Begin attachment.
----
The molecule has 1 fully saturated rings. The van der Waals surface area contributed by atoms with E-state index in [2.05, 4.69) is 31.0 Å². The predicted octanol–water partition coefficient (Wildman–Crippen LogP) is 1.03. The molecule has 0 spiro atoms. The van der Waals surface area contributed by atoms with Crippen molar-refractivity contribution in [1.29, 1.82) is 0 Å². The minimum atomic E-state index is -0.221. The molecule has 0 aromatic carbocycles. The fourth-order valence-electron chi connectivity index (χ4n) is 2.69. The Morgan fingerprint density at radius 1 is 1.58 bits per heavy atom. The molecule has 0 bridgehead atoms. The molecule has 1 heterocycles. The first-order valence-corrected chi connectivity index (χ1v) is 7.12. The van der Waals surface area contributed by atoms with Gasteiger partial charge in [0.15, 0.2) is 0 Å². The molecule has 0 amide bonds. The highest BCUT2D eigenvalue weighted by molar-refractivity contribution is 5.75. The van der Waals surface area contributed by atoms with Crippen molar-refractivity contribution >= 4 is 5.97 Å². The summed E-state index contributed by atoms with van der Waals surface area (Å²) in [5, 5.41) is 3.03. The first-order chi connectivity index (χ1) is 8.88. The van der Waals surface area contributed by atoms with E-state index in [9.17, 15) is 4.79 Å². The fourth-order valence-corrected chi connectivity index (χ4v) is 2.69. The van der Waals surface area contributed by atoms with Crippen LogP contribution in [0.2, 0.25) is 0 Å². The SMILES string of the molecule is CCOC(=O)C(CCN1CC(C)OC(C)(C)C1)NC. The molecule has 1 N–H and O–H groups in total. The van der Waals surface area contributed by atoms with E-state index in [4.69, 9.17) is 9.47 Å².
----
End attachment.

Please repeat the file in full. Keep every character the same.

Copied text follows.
The molecule has 1 fully saturated rings. The van der Waals surface area contributed by atoms with E-state index in [2.05, 4.69) is 31.0 Å². The predicted octanol–water partition coefficient (Wildman–Crippen LogP) is 1.03. The molecule has 0 spiro atoms. The van der Waals surface area contributed by atoms with Crippen molar-refractivity contribution in [1.29, 1.82) is 0 Å². The minimum atomic E-state index is -0.221. The molecule has 0 aromatic carbocycles. The fourth-order valence-electron chi connectivity index (χ4n) is 2.69. The Morgan fingerprint density at radius 1 is 1.58 bits per heavy atom. The molecule has 0 bridgehead atoms. The molecule has 1 heterocycles. The first-order valence-corrected chi connectivity index (χ1v) is 7.12. The van der Waals surface area contributed by atoms with Gasteiger partial charge in [0.15, 0.2) is 0 Å². The molecule has 0 amide bonds. The highest BCUT2D eigenvalue weighted by molar-refractivity contribution is 5.75. The van der Waals surface area contributed by atoms with Crippen molar-refractivity contribution >= 4 is 5.97 Å². The summed E-state index contributed by atoms with van der Waals surface area (Å²) in [5, 5.41) is 3.03. The first-order chi connectivity index (χ1) is 8.88. The van der Waals surface area contributed by atoms with E-state index in [9.17, 15) is 4.79 Å². The fourth-order valence-corrected chi connectivity index (χ4v) is 2.69. The van der Waals surface area contributed by atoms with Crippen LogP contribution in [0.2, 0.25) is 0 Å². The SMILES string of the molecule is CCOC(=O)C(CCN1CC(C)OC(C)(C)C1)NC. The molecule has 1 N–H and O–H groups in total. The van der Waals surface area contributed by atoms with E-state index in [4.69, 9.17) is 9.47 Å².